An advisory board voted Monday to make a number of additional health conditions eligible for Illinois' medical cannabis pilot program. But Gov. Bruce Rauner's administration has previously rejected the board's recommendations.
Board members re-approved conditions like post traumatic stress disorder and chronic pain, both of which Rauner shot down in January.
They also voted to allow people with diabetes and panic disorder to able to legally use medical marijuana. But board members doubt any of those diseases will become part of the program.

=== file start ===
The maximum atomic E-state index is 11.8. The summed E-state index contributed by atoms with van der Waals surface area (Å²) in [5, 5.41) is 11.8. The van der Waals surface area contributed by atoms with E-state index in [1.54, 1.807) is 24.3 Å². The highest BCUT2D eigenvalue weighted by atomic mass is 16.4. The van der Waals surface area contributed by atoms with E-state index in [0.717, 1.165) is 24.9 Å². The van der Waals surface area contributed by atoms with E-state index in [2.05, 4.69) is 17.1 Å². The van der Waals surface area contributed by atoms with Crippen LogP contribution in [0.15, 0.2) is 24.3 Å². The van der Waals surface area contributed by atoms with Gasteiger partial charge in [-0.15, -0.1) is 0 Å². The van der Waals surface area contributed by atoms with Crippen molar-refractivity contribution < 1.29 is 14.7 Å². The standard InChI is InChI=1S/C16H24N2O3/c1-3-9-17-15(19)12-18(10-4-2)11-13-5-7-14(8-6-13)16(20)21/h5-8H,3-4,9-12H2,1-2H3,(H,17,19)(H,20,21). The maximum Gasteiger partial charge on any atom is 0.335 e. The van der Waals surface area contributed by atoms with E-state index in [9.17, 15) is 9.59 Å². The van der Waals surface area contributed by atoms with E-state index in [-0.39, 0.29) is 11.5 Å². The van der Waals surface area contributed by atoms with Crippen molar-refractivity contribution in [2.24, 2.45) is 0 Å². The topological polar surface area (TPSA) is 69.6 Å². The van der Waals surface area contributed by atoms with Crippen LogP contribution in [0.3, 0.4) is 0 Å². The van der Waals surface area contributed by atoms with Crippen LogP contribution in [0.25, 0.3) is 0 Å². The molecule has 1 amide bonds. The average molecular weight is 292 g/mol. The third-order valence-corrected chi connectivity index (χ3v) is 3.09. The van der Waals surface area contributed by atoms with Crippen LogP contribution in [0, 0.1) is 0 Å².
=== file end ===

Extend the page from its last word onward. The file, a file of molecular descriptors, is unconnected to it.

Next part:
Board chairwoman Leslie Mendoza Temple, who is a primary care doctor, said it's hard to get top quality research on medical cannabis because it's an illegal drug. She said the Rauner administration's standards on approving the conditions are too strict.
"Pharmaceutical medications often have randomized controlled trials, so if we put medical cannabis research requirements at that level, of FDA drug approval status, we're never going to get there," she said.
The governor's office has said not enough time has passed to fully evaluate it.
Joseph Wright, who directs the pilot program, said he doesn't think that position has changed.
"I don't have a crystal ball into when or how conditions will be added," he said. "There's two methods and you all know one of them is through this board, another is through the legislature."
A decision by Rauner is expected by July. The pilot program started in 2013, but sales didn't start until late last year.